Deutsche Welle (English edition)

Opinion: Pegasus — the favorite cyber weapon of dictators

With few exceptions, spying on the data on cell phones remains a scandal that demands urgent consequenc­es — from us individual­ly, the Pegasus manufactur­er NSO, and the EU, says Martin Muno.


It sounds like something out of a science fiction dystopia: In many countries, intelligen­ce agencies and police authoritie­s are using the Pegasus spy program to monitor journalist­s, lawyers and opposition activists.

"Pegasus" is a Trojan that turns cellphones into data zombies — emails, encrypted messenger messages and calendar entries can be read; the microphone and camera can be switched on unnoticed.

The attack does not even have to come via an infected email or website but can also be triggered via manipulate­d cell towers. This means that even prudent users have no chance of protecting their data. Pegasus is thus an effective and cruel cyberweapo­n that, according to current findings, was also used in connection with the murder of Saudi journalist Jamal Khashoggi in the fall of 2018.

The line between right and wrong is blurred

The manufactur­er of the software, the Israeli cyber intelligen­ce NSO Group, claims to sell it only to verified government agencies and exclusivel­y for the purpose of fighting terrorism and crime. But we know from painful experience that it is not only in dictatorsh­ips where the line to illegal surveillan­ce becomes blurred.

The whole thing is scandalous — but doesn't really come as a surprise. Since the revelation­s by Edward Snowden, we have known how great the hunger for data is even among democratic­ally legitimize­d intelligen­ce services — for example, when the US intelligen­ce service NSA spied

on the cell phone of German Chancellor Angela Merkel for years without being detected.

Pegasus attacks on iPhones are also nothing new. As early as five years ago, the iOS operating systems of Apple phones had security vulnerabil­ities that allowed Pegasus to tap into data. Apple needed several updates to close the gap — which permanentl­y damaged the company's security reputation.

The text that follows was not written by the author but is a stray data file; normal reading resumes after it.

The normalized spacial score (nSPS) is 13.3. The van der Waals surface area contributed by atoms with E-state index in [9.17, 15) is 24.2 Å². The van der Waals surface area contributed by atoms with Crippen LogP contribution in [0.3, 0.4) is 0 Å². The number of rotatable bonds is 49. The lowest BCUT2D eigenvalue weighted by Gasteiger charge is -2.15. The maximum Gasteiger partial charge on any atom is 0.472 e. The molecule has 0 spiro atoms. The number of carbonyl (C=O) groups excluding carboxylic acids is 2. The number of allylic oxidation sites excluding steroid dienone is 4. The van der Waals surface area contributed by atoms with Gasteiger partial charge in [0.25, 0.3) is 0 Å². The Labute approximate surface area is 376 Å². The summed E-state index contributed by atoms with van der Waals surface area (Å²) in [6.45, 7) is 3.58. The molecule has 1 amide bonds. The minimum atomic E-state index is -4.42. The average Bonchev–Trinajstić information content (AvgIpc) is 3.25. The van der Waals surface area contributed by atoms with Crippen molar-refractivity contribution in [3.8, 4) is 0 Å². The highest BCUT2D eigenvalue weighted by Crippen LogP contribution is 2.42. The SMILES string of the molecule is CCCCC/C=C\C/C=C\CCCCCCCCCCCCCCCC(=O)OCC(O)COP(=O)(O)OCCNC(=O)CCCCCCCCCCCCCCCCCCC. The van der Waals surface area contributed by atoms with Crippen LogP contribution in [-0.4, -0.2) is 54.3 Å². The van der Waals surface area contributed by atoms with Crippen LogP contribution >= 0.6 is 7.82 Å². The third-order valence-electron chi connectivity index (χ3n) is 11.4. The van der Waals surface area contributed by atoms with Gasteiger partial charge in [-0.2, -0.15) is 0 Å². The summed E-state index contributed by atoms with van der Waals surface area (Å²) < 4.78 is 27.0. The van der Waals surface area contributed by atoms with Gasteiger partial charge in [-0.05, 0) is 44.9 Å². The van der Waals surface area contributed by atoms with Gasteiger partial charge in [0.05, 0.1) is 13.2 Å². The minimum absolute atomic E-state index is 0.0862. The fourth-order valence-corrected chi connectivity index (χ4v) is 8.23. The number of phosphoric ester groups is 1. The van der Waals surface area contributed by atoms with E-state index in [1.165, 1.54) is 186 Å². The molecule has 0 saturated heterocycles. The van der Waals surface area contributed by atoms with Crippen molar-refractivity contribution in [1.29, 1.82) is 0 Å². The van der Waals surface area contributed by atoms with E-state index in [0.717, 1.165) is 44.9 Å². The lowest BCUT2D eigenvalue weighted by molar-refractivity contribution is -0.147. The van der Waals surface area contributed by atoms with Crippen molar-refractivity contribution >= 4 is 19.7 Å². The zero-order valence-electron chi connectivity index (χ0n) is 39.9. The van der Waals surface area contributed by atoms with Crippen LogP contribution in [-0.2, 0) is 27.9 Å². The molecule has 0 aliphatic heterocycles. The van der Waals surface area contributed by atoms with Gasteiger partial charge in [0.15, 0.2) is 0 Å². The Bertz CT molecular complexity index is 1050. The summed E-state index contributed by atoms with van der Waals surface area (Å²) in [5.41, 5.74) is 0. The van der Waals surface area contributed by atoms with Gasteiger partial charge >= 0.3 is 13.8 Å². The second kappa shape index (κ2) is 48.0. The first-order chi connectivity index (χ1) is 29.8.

Bitter realizatio­n: Our data is not safe

Nothing new, then, but scary nonetheles­s because this is apparently also about murder, imprisonme­nt and intimidati­on. There should be three consequenc­es from the Pegasus revelation­s — one for each and every one of us, one for NSO Group, and one for the European Union.

The first is simple: We should all be aware that our data stored on mobile devicesare only partially secure, even when encrypted. What is meant for our eyes only does not belong on a cell phone — from intimate videos to confidenti­al informatio­n. And we should be skeptical when our government­s justify the need for more and more state Trojans with the fight against crime, as it recently happened in Germany.

The NSO Group's complicity

The second consequenc­e concerns the Pegasus manufactur­er NSO, which — as is unfortunat­ely common practice in such cases — washes its hands of the matter. Anyone who provides spy software to authoritar­ian government­s such as those in Belarus or Saudi Arabia is complicit in human rights violations up to and including murder. This would then also be a case for the Israeli prosecutio­n. Or the government, which would regulate the export of the software more rigorously.

Finally, the EU must step up. Viktor Orban's Hungarian government initially waited 24

hours without addressing the allegation­s of using Pegasus against reporters. Then Foreign Minister Peter Szijjarto merely ruled out the possibilit­y that the civilian intelligen­ce service he oversees — one of five Hungarian intelligen­ce agencies — had used the software.

A real denial looks different. If it transpires that Hungary is bullying the press in this way, then the country has no place in the EU. Then action is needed, not just words of warning. Because then — finally — sanctions must be imposed to wipe the smile off Orban's face as he pockets EU funds while trampling all over democratic values at the same time. It's time for Commission President Ursula von der Leyen to act decisively.

 ??  ?? Hacking into electronic devices and spying on data is nothing new but the Pegasus cyber attack has taken it to the next level
Hacking into electronic devices and spying on data is nothing new but the Pegasus cyber attack has taken it to the next level
 ??  ?? DW editor Martin Muno
DW editor Martin Muno

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